using a mask
you feel confused about whether people should wear masks and why and what kind, you’re not alone. COVID-19 is a novel disease and we’re learning new things about it every day. However, much of the confusion around masks stems from the conflation of two very different functions of masks.
Masks can be worn to protect the wearer from getting infected or masks can be worn to protect others from being infected by the wearer. Protecting the wearer is difficult: It requires medical-grade respirator masks, a proper fit, and careful putting on and taking off. But masks can also be worn to prevent transmission to others, and this is their most important use for society. If we lower the likelihood of one person’s infecting another, the impact is exponential, so even a small reduction in those odds results in a huge decrease in deaths. Luckily, blocking transmission outward at the source is much easier. It can be accomplished with something as simple as a cloth mask.
A key transmission route of COVID-19 is via droplets that fly out of our mouths—that includes when we speak, not just when we cough or sneeze. A portion of these droplets quickly evaporate, becoming tiny particles whose inhalation by those nearby is hard to prevent. This is especially relevant for doctors and nurses who work with sick people all day. Medical workers are also at risk from procedures such as intubation, which generate very tiny particles that can float around possibly for hours. That’s why their gear is called “personal protective equipment,” or PPE, and has stringent requirements for fit in order to stop ingress—the term for the transmission of these outside particles to the wearer. Until now, most scientific research and discussion about masks has been directed at protecting medical workers from ingress.
But the opposite concern also exists: egress, or transmission of particles from the wearer to the outside world. Historically, much less research has been conducted on egress, but controlling it—also known as “source control”—is crucial to stopping the person-to-person spread of a disease. Obviously, society-wide source control becomes very important during a pandemic. Unfortunately, many articles in the lay press—and even some in the scientific press—don’t properly distinguish between ingress and egress, thereby adding to the confusion.
The good news is that preventing transmission to others through egress is relatively easy. It’s like stopping gushing water from a hose right at the source, by turning off the faucet, compared with the difficulty of trying to catch all the drops of water after we’ve pointed the hose up and they’ve flown everywhere. Research shows that even a cotton mask dramatically reduces the number of virus particles emitted from our mouths—by as much as 99 percent. This reduction provides two huge benefits. Fewer virus particles mean that people have a better chance of avoiding infection, and if they are infected, the lower viral-exposure load may give them a better chance of contracting only a mild illness.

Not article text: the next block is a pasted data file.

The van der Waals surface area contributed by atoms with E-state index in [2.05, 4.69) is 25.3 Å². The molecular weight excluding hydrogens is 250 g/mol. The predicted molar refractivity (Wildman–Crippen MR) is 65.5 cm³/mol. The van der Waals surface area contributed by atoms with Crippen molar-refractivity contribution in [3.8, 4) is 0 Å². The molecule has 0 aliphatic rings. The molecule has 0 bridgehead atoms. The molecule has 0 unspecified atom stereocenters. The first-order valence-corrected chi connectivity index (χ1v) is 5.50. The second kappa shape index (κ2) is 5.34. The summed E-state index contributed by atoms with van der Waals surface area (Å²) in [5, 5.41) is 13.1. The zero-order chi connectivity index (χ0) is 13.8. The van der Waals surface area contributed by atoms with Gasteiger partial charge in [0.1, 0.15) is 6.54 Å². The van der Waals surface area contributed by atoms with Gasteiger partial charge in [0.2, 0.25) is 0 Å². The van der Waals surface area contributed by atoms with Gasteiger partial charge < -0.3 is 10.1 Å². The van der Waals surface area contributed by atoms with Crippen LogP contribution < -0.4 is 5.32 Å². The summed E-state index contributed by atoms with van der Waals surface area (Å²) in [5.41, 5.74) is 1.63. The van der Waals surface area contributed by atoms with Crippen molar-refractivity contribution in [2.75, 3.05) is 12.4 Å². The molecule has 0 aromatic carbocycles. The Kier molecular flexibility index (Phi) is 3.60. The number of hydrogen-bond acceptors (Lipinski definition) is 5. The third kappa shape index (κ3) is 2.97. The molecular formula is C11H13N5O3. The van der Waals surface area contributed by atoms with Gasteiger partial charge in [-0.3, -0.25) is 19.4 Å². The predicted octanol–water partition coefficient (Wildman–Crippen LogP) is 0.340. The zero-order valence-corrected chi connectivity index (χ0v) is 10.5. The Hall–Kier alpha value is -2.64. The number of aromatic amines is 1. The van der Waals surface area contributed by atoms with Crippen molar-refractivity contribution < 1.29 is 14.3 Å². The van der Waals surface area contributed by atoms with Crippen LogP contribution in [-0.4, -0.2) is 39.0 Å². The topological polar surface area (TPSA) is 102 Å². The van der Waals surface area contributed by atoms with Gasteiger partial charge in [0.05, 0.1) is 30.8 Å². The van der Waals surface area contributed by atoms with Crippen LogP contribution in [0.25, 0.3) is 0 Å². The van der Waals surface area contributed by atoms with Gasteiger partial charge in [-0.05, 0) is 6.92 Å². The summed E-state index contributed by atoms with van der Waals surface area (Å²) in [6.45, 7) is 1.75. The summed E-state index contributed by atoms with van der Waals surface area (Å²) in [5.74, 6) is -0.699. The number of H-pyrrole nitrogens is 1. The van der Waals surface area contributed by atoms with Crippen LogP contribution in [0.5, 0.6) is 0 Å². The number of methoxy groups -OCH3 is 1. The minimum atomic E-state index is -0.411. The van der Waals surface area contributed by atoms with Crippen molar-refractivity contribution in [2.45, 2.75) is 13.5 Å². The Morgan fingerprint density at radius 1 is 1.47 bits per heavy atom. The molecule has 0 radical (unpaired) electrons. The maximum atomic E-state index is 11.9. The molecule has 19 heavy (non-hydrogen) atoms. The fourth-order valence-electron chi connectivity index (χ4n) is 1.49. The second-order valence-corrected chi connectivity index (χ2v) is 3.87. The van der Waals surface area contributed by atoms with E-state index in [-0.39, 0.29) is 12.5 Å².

COVID-19 has been hard to control partly because people can infect others before they themselves display any symptoms—and even if they never develop any illness. Three recent studies show that nearly half of patients are infected by people who aren’t coughing or sneezing yet. Many people have no awareness of the risk they pose to others, because they don’t feel sick themselves, and many may never become overtly ill.
Think of the coronavirus pandemic as a fire ravaging our cities and towns that is spread by infected people breathing out invisible embers every time they speak, cough, or sneeze. Sneezing is the most dangerous—it spreads embers farthest—coughing second, and speaking least, though it still can spread the embers. These invisible sparks cause others to catch fire and in turn breathe out embers until we truly catch fire—and get sick. That’s when we call in the firefighters—our medical workers. The people who run into these raging blazes to put them out need special heat-resistant suits and gloves, helmets, and oxygen tanks so they can keep breathing in the fire—all that PPE, with proper fit too.
If we could just keep our embers from being sent out every time we spoke or coughed, many fewer people would catch fire. Masks help us do that. And because we don’t know for sure who’s sick, the only solution is for everyone to wear masks. This eventually benefits the wearer because fewer fires mean we’re all less likely to be burned. My mask protects you; your masks protect me. Plus, our firefighters would no longer be overwhelmed, and we could more easily go back to work and the rest of our public live